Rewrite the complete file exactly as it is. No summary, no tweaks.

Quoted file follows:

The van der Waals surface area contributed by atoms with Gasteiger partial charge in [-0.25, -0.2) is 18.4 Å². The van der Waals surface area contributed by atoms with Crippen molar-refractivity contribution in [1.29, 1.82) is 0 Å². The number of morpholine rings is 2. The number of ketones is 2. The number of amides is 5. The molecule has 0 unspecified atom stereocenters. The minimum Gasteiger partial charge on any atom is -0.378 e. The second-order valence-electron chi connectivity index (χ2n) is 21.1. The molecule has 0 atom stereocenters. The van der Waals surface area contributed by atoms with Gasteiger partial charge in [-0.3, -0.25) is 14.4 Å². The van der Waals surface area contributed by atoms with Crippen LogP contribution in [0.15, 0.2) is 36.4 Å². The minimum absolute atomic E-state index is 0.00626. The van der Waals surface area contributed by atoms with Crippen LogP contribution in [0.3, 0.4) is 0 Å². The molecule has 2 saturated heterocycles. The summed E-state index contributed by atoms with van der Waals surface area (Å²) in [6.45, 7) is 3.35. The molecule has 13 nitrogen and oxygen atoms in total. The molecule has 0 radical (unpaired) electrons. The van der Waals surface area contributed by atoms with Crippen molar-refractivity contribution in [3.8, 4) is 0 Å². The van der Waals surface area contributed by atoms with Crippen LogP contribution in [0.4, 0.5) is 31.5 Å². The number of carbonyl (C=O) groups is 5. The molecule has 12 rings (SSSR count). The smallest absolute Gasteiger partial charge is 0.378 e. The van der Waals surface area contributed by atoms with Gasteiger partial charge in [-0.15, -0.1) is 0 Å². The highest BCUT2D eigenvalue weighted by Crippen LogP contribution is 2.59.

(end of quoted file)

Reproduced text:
The van der Waals surface area contributed by atoms with Gasteiger partial charge in [-0.25, -0.2) is 18.4 Å². The van der Waals surface area contributed by atoms with Crippen molar-refractivity contribution in [1.29, 1.82) is 0 Å². The number of morpholine rings is 2. The number of ketones is 2. The number of amides is 5. The molecule has 0 unspecified atom stereocenters. The minimum Gasteiger partial charge on any atom is -0.378 e. The second-order valence-electron chi connectivity index (χ2n) is 21.1. The molecule has 0 atom stereocenters. The van der Waals surface area contributed by atoms with Gasteiger partial charge in [-0.3, -0.25) is 14.4 Å². The van der Waals surface area contributed by atoms with Crippen LogP contribution in [0.15, 0.2) is 36.4 Å². The minimum absolute atomic E-state index is 0.00626. The van der Waals surface area contributed by atoms with Crippen LogP contribution in [0.3, 0.4) is 0 Å². The molecule has 2 saturated heterocycles. The summed E-state index contributed by atoms with van der Waals surface area (Å²) in [6.45, 7) is 3.35. The molecule has 13 nitrogen and oxygen atoms in total. The molecule has 0 radical (unpaired) electrons. The van der Waals surface area contributed by atoms with Crippen molar-refractivity contribution in [3.8, 4) is 0 Å². The van der Waals surface area contributed by atoms with Crippen LogP contribution in [0.4, 0.5) is 31.5 Å². The number of carbonyl (C=O) groups is 5. The molecule has 12 rings (SSSR count). The smallest absolute Gasteiger partial charge is 0.378 e. The van der Waals surface area contributed by atoms with Gasteiger partial charge in [-0.15, -0.1) is 0 Å². The highest BCUT2D eigenvalue weighted by Crippen LogP contribution is 2.59.